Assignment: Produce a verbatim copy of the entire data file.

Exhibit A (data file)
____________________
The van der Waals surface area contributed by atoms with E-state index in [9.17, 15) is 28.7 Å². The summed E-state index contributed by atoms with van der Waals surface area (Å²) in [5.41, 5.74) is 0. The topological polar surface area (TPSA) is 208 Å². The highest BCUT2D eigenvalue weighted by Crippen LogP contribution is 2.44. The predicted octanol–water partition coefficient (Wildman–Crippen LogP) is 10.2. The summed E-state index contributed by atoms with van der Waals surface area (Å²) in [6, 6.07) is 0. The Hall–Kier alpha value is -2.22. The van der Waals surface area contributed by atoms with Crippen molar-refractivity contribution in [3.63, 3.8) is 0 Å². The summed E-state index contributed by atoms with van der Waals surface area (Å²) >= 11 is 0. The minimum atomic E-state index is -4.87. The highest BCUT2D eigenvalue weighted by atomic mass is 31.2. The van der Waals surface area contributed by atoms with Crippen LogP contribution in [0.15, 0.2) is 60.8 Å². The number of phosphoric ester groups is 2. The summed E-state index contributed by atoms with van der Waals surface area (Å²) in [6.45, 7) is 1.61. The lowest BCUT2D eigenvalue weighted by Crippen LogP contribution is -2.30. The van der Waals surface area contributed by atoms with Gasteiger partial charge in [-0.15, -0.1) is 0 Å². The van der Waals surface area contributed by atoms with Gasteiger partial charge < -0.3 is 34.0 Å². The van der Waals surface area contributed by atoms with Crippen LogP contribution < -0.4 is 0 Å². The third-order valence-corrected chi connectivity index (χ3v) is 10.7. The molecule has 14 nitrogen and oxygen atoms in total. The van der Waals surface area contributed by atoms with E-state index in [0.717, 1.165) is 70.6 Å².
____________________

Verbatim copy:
The van der Waals surface area contributed by atoms with E-state index in [9.17, 15) is 28.7 Å². The summed E-state index contributed by atoms with van der Waals surface area (Å²) in [5.41, 5.74) is 0. The topological polar surface area (TPSA) is 208 Å². The highest BCUT2D eigenvalue weighted by Crippen LogP contribution is 2.44. The predicted octanol–water partition coefficient (Wildman–Crippen LogP) is 10.2. The summed E-state index contributed by atoms with van der Waals surface area (Å²) in [6, 6.07) is 0. The Hall–Kier alpha value is -2.22. The van der Waals surface area contributed by atoms with Crippen molar-refractivity contribution in [3.63, 3.8) is 0 Å². The summed E-state index contributed by atoms with van der Waals surface area (Å²) >= 11 is 0. The minimum atomic E-state index is -4.87. The highest BCUT2D eigenvalue weighted by atomic mass is 31.2. The van der Waals surface area contributed by atoms with Crippen LogP contribution in [0.15, 0.2) is 60.8 Å². The number of phosphoric ester groups is 2. The summed E-state index contributed by atoms with van der Waals surface area (Å²) in [6.45, 7) is 1.61. The lowest BCUT2D eigenvalue weighted by Crippen LogP contribution is -2.30. The van der Waals surface area contributed by atoms with Gasteiger partial charge in [-0.15, -0.1) is 0 Å². The van der Waals surface area contributed by atoms with Gasteiger partial charge < -0.3 is 34.0 Å². The van der Waals surface area contributed by atoms with Crippen LogP contribution < -0.4 is 0 Å². The third-order valence-corrected chi connectivity index (χ3v) is 10.7. The molecule has 14 nitrogen and oxygen atoms in total. The van der Waals surface area contributed by atoms with E-state index in [0.717, 1.165) is 70.6 Å².